Arpaio case: Latinos allowed to join class-action suit
A federal judge issued a ruling Friday that will curtail the Maricopa County Sheriff’s Office’s ability to target illegal immigrants and gives thousands of Hispanics standing in a civil lawsuit that seeks to fundamentally alter Sheriff Joe Arpaio’s immigration-enforcement efforts.
Judge Murray Snow’s ruling created a class action, giving every Latino stopped, questioned or detained by the Sheriff’s Office since January 2007 standing in the 4-year-old civil-rights lawsuit.
The suit does not request monetary awards but seeks to change the way Arpaio’s deputies enforce immigration laws.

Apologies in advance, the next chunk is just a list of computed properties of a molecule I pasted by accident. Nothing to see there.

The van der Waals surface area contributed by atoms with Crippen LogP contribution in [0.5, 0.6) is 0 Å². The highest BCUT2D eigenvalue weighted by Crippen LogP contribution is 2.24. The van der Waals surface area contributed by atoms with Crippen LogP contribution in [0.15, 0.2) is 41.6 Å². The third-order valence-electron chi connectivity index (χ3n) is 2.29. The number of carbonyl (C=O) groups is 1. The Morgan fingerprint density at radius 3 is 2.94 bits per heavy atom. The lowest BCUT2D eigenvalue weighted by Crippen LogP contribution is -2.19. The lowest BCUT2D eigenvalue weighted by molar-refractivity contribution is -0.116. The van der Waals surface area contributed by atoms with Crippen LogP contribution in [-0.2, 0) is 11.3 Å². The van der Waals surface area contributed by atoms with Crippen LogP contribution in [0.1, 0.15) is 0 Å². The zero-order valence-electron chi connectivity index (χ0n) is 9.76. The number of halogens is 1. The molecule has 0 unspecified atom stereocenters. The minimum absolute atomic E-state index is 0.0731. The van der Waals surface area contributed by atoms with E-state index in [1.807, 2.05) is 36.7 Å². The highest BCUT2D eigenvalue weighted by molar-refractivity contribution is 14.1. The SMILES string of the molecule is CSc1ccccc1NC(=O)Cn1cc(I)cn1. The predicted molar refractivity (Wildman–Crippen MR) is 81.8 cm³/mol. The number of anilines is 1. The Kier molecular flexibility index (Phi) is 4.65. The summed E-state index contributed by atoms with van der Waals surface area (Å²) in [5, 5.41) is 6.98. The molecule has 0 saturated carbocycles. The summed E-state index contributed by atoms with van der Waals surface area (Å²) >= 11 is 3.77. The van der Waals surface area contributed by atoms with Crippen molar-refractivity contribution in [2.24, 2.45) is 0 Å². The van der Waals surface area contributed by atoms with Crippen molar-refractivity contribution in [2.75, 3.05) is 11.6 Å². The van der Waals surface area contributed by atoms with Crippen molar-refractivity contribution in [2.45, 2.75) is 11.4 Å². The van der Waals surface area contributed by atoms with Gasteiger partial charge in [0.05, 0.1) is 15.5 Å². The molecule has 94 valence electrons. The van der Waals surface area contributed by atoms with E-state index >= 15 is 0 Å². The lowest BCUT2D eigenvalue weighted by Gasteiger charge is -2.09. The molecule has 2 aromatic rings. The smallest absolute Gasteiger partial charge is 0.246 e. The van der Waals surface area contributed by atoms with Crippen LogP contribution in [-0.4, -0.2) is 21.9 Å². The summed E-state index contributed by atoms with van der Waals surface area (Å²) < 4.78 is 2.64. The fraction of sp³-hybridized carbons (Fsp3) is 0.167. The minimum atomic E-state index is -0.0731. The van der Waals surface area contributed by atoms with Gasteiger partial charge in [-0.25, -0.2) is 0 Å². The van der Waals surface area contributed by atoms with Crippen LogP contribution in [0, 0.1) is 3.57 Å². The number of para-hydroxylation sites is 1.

The judge’s ruling also bars all sheriff’s officers from arresting any person “only on knowledge or reasonable belief, without more, that the person is unlawfully present within the United States.”
Such knowledge or belief, Snow ruled, does not amount to cause for arrest.
The class standing offers court-ordered protection to that broad category of Latino residents, said Cecilia Wang, director of the American Civil Liberties Union’s Immigrants’ Rights Project.
“It means that you have the protection of a federal court order that has stopped MCSO from arresting or detaining you by trying to figure out if you’re lawfully in the United States,” Wang said. “Our main mission with this litigation has been to stop MCSO from engaging in these illegal practices.”
Arpaio’s attorney said that he plans to appeal the injunction and that deputies will comply with the ruling while continuing to enforce immigration-related laws.
Read the full story at The Tucson Citizen